April 29, 2008

Off the Cuff Thoughts on a Homily...or Why "the Secret"?

Our homilist this past Sunday mentioned moral relativism and how that to make your religion a private affair is to, in effect, deny the existence of God. In our time, God is credited with a decreasingly important role. I recall years ago reading an article that stated that whatever you believe will be true for you in the afterlife. If you believe there is no afterlife, you will simply cease to exist. If you believe there will be a tunnel of light and Heaven, you will see a tunnel of light and go to Heaven. If you believe in Purgatory and imagine yourself going there, then you will go to Purgatory.

God can do anything and He could arguably, if he wanted to, have set things up that way. He could've set it up such that it seems like you are "creating your own reality" even though you are not creating anything. It would actually be God allowing it to happen or making it happen that way.

But of course that scenerio is false on many levels. It's completely contrary to Scripture, of course. And it also totally ignores the great compassion of God, who doesn't sit Deistically on the sidelines while someone decides there is no afterlife and so He is thus content with their oblivion.

This view is not too different, I think, from "The Secret" which basically says you create your own reality and that if you want it, it will come - even in this life, be it weight loss or a new car. Just ask for it and expect it. The success of "The Secret" proves that that the thinking behind that article I read a decade or two ago is still alive and well.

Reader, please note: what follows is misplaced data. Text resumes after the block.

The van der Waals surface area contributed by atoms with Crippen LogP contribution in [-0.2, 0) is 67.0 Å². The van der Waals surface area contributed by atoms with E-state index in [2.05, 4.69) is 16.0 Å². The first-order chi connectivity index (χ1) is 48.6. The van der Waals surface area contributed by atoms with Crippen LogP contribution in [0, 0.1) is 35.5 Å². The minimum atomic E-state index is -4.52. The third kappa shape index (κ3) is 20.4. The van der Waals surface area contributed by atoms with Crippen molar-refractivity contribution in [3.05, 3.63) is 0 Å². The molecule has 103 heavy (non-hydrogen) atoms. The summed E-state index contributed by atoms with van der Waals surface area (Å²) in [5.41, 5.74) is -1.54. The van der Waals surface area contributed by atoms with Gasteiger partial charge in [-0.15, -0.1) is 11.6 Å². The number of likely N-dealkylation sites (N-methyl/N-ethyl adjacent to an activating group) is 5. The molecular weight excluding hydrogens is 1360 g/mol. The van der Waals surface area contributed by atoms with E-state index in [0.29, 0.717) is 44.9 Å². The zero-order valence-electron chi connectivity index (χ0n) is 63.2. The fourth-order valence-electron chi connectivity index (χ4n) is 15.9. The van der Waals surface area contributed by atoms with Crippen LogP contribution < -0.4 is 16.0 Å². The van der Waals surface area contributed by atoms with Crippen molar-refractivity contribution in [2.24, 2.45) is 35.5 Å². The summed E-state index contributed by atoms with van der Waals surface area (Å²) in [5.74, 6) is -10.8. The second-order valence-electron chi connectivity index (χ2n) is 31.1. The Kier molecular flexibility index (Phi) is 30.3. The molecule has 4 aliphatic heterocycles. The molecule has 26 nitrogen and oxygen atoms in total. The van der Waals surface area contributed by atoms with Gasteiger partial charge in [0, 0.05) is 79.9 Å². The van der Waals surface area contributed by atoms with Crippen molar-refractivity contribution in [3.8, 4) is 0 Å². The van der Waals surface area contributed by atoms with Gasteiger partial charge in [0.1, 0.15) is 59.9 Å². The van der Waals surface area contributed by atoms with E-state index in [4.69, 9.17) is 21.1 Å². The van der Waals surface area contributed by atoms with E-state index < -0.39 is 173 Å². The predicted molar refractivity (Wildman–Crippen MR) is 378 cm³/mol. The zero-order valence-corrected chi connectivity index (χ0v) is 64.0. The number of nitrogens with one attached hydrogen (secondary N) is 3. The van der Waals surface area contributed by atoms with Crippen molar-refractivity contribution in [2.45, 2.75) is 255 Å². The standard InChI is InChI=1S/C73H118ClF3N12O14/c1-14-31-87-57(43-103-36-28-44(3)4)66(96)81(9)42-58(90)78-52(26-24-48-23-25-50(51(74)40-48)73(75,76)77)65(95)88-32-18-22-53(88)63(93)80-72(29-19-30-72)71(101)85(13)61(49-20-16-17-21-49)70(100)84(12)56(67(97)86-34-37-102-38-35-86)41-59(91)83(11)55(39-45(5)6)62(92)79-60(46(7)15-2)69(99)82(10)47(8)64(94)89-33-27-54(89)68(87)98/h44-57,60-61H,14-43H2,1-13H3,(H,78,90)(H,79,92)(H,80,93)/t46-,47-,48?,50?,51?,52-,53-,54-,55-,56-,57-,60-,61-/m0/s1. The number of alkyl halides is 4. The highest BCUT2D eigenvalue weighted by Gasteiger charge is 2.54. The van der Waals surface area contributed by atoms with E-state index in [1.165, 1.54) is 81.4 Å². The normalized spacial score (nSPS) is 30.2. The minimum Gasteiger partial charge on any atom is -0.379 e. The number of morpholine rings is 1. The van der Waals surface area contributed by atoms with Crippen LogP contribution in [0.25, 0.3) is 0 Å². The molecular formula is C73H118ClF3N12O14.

So why would this be so popular?

I can think immediately of at least two reasons. One is that it offers us more control, instead of God, over our wants and needs and eternal destiny (with the added benefit of ignoring morality). Second is that it conforms to our perceptions of modern psychology. A placebo "works" and so perhaps the placebo effect works on a much larger scale such that positive thinking determines your afterlife. Given the "observer effect", often called the Heisenberg principle, we know that thoughts are powerful things.

So it is understandable that "the Secret" mentality is popular given it is a confluence of what we desire (i.e. control) and modern psuedo-science. That about sums up the problems of modernity - faith in science (even though science is a work-in-progress) and in our own desires.

It always comes down to who our authority is, because we all have authorities. For many, we guide our lives by scientific studies that wish to prolong life or make it happier.

I'm struck by how often it happens that I'll have already heard a truth from a source - perhaps a blogger - which I will have discounted, or at least semi-discounted or maybe ignored. But then later I will hear it re-echoed in a more authoritative source, perhaps in a book by an author I admire, by St. Faustina, or maybe the Pope. Even then it may not sink in. But then I will see it, or some small seed of the issue, replicated in the gospel, said by Jesus, the ultimate Source, the ultimate Authority, where the Buck stops, and it'll carry so much more weight and I'll see, with a sort of ruefulness, that those people that had said it originally were right.

Exercising faith and trust in God often seems to me like trying to carrying something heavy using only your pinky finger. But over time the finger strengthens.

One of my brother-in-laws has trouble with Christian belief because he sees it as "wishful thinking". He thinks eternal happiness is too good to be true. But sometimes wishful thinking comes true. To quote C.S. Lewis, one myth came true.

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